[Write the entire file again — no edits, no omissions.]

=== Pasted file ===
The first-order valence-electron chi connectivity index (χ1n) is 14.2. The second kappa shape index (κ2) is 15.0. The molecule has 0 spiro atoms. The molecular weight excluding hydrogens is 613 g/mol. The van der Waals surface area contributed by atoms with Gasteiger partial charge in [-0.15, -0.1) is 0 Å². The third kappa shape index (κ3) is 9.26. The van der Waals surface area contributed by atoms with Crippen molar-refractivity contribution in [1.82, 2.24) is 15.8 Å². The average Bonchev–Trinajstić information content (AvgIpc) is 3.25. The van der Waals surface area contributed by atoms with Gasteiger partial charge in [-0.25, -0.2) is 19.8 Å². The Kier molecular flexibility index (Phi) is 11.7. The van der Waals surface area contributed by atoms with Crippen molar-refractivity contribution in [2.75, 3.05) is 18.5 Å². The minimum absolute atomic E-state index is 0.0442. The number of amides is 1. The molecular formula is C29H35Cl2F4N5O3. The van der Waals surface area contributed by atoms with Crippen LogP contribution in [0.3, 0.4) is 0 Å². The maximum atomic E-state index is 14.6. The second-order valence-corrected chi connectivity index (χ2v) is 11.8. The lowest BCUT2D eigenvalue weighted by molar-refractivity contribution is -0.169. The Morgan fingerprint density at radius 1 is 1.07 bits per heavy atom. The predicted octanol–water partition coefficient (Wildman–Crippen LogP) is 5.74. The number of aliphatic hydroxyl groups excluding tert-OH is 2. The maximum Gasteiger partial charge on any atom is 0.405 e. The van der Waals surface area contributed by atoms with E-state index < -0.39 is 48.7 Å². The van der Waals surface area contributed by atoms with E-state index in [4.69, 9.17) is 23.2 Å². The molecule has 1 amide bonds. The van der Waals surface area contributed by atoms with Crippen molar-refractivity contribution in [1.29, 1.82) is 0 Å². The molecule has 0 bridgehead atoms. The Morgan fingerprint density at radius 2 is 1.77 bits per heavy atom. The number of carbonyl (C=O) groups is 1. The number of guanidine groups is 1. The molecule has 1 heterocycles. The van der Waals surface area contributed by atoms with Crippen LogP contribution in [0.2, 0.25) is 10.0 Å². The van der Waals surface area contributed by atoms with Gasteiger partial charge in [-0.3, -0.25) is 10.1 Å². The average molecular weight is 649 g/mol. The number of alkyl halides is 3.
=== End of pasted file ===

The first-order valence-electron chi connectivity index (χ1n) is 14.2. The second kappa shape index (κ2) is 15.0. The molecule has 0 spiro atoms. The molecular weight excluding hydrogens is 613 g/mol. The van der Waals surface area contributed by atoms with Gasteiger partial charge in [-0.15, -0.1) is 0 Å². The third kappa shape index (κ3) is 9.26. The van der Waals surface area contributed by atoms with Crippen molar-refractivity contribution in [1.82, 2.24) is 15.8 Å². The average Bonchev–Trinajstić information content (AvgIpc) is 3.25. The van der Waals surface area contributed by atoms with Gasteiger partial charge in [-0.25, -0.2) is 19.8 Å². The Kier molecular flexibility index (Phi) is 11.7. The van der Waals surface area contributed by atoms with Crippen molar-refractivity contribution in [2.75, 3.05) is 18.5 Å². The minimum absolute atomic E-state index is 0.0442. The number of amides is 1. The molecular formula is C29H35Cl2F4N5O3. The van der Waals surface area contributed by atoms with Crippen LogP contribution in [0.3, 0.4) is 0 Å². The maximum atomic E-state index is 14.6. The second-order valence-corrected chi connectivity index (χ2v) is 11.8. The lowest BCUT2D eigenvalue weighted by molar-refractivity contribution is -0.169. The Morgan fingerprint density at radius 1 is 1.07 bits per heavy atom. The predicted octanol–water partition coefficient (Wildman–Crippen LogP) is 5.74. The number of aliphatic hydroxyl groups excluding tert-OH is 2. The maximum Gasteiger partial charge on any atom is 0.405 e. The van der Waals surface area contributed by atoms with E-state index < -0.39 is 48.7 Å². The van der Waals surface area contributed by atoms with E-state index in [4.69, 9.17) is 23.2 Å². The molecule has 1 amide bonds. The van der Waals surface area contributed by atoms with Crippen molar-refractivity contribution in [1.29, 1.82) is 0 Å². The molecule has 0 bridgehead atoms. The Morgan fingerprint density at radius 2 is 1.77 bits per heavy atom. The number of carbonyl (C=O) groups is 1. The number of guanidine groups is 1. The molecule has 1 heterocycles. The van der Waals surface area contributed by atoms with Crippen LogP contribution in [0.2, 0.25) is 10.0 Å². The van der Waals surface area contributed by atoms with Gasteiger partial charge in [-0.3, -0.25) is 10.1 Å². The average molecular weight is 649 g/mol. The number of alkyl halides is 3.